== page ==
“Star” also unfolds between singular and plural in reversals that surprise: “They don’t notice one iris / carries an unbalanced green.” The poet balances flower, eye, and star in her green and blue palette where telescope and radioscope interchange. That delicate balance between “filling / light” and “dark nights” carries through to the end “with such weight, a heavy task / for such a fine-boned thing.” The lyric’s fragile grief is embodied in light and weighty stanzas. “Blue Edges” pursues the stars in longer lines: “I took my love for him through burrs in the field, sticky porcupine stars.” The line progresses through a field of obstacles, onomatopoeic and synaesthetic burrs that impede in the sounds of the sticky porcupine star — another pause after the caesura. The lovers pause again in the third line: “We tasted salt in air, in each other’s need.” Earthy and ethereal, she edges her love: “Cakes of light silenced across, our hands moving boundaries.” Dolls, devils, and dreams weave through the three stanzas until the end: “a cage around my neck where stars belie whole moons. / An ocean, a quarry – what we can’t contain.” Graham’s verse mediates between a container and its contents from necklace to quarries that overflow with experience, while stars bear witness to the cosmic and cosmetic. 

            “The Drifting Experience” is one of her shortest poems, which pinpoints impressionistic music, metaphor, and invisibility: “We carry mystery as a gift. Cloud-along / a tail of soft fog, the scent of this or that.” Tight internal rhyme, alliteration, and startling verb forms carry the lines of mystery in the hyphenated moving stillness of “cloud-along.” The interface between the motion of the cloud and its covering highlights its drifting and mystery. This drift is arrested in the single line of the second stanza with its apostrophe of epiphany, followed by a questioning: “A star of horns! Or are they antlers?” The drift of senses, meaning, metaphor, and heterotopia spans cosmic and animal bodies. Horns sound and hush: “More woodland souls / sprout green from our wounds.” Graham’s celery forest is metaphoric and metamorphic, a container of mythic creatures that drift, luxuriate, falter, fall, and rise. In five short lines the poet covers the vastness of a wounded universe;  drift carries mind and senses across transformations from dormant states to full flight.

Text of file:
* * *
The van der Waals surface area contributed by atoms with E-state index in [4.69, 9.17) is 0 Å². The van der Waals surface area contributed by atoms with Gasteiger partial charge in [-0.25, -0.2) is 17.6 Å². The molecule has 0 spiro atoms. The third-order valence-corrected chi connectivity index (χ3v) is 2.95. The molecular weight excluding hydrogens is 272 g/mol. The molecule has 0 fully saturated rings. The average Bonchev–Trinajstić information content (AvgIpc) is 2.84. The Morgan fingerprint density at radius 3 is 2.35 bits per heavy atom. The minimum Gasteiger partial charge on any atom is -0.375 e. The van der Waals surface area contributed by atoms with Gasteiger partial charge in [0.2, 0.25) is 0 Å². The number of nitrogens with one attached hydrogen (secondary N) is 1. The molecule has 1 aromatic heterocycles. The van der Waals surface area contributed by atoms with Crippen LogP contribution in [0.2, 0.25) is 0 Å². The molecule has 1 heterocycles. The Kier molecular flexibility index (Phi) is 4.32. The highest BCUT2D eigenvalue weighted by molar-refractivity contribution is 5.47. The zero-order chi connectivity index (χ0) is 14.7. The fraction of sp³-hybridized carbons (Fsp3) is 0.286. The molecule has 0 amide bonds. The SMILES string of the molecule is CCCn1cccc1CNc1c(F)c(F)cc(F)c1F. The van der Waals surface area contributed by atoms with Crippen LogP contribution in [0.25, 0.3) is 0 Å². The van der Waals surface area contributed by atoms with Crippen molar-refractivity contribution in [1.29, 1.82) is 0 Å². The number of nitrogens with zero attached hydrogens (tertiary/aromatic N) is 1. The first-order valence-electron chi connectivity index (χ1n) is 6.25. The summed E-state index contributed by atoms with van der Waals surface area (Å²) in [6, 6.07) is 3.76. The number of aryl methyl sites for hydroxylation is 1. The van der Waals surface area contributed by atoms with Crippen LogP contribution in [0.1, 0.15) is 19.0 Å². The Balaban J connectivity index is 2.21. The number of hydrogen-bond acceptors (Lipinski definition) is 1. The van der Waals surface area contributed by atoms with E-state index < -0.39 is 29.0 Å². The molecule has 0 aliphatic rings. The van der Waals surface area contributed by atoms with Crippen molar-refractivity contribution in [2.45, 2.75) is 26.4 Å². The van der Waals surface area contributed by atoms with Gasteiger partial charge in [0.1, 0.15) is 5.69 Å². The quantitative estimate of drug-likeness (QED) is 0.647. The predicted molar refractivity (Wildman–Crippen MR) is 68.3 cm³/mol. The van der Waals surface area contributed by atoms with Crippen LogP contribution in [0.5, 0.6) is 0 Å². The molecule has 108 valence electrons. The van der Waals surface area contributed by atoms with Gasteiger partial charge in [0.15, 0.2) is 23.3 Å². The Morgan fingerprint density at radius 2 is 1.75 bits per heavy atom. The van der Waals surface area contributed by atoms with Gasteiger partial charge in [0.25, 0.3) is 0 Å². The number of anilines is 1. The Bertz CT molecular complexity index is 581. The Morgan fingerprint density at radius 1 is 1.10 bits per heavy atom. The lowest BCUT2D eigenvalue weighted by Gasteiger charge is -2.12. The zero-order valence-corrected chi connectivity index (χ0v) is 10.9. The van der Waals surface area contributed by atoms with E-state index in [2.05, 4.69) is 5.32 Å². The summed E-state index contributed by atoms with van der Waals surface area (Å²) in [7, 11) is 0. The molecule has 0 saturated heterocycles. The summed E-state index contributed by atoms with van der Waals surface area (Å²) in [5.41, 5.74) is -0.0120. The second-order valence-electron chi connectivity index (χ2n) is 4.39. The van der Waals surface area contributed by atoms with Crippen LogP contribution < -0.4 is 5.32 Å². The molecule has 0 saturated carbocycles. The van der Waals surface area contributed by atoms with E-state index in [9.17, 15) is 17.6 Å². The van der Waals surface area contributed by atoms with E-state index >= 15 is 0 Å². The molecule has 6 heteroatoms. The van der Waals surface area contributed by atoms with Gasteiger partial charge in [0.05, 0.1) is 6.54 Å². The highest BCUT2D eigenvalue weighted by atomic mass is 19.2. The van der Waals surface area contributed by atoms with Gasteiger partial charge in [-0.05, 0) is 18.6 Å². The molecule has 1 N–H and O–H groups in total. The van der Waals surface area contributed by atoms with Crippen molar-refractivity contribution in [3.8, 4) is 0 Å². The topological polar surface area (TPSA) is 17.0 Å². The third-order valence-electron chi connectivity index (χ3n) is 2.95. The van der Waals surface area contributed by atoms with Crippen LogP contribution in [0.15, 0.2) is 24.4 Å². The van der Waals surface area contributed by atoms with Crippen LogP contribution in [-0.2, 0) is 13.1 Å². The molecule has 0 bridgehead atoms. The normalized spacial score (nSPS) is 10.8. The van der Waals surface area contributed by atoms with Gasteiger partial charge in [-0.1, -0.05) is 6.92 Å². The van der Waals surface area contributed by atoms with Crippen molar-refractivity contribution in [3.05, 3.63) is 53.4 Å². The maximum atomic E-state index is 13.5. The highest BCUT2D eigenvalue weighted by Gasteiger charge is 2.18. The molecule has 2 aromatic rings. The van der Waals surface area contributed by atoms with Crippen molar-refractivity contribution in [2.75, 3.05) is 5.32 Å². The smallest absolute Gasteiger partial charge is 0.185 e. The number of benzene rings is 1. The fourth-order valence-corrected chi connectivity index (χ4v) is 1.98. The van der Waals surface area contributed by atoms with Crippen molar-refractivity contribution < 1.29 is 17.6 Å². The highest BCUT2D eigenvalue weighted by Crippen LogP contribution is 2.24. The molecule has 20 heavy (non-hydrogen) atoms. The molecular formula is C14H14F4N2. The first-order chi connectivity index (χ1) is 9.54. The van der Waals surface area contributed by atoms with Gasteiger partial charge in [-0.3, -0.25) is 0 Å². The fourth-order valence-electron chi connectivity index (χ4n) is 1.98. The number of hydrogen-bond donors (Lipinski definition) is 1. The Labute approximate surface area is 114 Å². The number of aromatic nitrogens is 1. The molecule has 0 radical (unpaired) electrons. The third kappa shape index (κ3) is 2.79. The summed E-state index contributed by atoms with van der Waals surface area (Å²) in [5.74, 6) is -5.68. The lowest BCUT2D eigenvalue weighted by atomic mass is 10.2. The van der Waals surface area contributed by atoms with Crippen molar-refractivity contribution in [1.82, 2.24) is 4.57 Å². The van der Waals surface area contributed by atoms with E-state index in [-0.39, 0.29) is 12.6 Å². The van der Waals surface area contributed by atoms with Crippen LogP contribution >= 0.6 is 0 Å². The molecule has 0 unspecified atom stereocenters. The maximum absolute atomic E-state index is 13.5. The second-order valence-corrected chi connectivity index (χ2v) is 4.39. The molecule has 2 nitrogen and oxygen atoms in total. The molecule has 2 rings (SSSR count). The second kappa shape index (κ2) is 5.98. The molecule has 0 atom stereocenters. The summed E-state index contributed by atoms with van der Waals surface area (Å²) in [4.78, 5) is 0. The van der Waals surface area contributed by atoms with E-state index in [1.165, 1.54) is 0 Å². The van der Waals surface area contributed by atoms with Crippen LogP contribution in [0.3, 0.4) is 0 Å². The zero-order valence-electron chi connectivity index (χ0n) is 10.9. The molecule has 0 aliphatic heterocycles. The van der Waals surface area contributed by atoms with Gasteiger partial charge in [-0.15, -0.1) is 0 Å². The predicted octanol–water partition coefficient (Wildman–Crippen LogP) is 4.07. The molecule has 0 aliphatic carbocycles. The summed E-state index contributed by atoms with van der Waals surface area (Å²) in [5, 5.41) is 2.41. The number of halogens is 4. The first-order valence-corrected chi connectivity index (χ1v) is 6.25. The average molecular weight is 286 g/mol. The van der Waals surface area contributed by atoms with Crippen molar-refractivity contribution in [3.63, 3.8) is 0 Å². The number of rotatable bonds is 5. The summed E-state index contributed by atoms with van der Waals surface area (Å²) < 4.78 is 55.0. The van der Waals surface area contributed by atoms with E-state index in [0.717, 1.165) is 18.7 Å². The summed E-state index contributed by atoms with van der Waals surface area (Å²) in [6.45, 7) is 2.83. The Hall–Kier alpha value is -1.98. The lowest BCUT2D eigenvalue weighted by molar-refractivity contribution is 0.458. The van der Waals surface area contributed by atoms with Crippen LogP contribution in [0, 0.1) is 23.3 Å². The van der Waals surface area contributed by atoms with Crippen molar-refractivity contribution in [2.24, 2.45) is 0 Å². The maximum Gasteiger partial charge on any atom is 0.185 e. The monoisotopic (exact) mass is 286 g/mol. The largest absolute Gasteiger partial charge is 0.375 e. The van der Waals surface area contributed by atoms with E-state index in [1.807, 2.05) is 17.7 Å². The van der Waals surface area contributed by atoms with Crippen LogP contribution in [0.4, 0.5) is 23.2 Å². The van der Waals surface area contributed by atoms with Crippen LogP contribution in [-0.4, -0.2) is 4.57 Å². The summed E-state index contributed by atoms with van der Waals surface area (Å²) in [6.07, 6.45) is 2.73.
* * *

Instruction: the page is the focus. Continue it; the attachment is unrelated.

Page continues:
Moths, mouthing bird, ghost apples, Cassandra, Medusa, wildflowers, groundhog, and roses – all belong within Graham’s wide-ranging oeuvre. “The Many-Eyed Cloud” concludes with: “we’re as layered / as paper and don’t know how to fold.” Her layered lyrics are rhapsodic and elegiac, leaping between moods and tones. “Recurrence,” the final poem, recapitulates earlier themes and images: “Return to the Celery Forest. Accept the changes / in your sleep, unbroken dreams from the dead.” The Celery Forest is a Freudian and Jungian place of otherness and oneiric possibilities filled with disturbances and solace. She hovers over a dialogue between sofa and chair, as surreal metaphors awaken the mundane. The poem ends and recurs, cycling to the Uncanny: “This hurts and it’s meant to, the quest of a final score. / Rain Brailles the window. I’ll need a lifetime to read” — the pain and silence in her final score of years of sound in a celestial forest voiced and attuned to blue syllables. A hummingbird hovers around a flower shrouded in mist among metaphors planted and uprooted. The Celery Forest contains “MRI” and “Winterhill” (after “Winterkill”) – “a threshold of in-between.”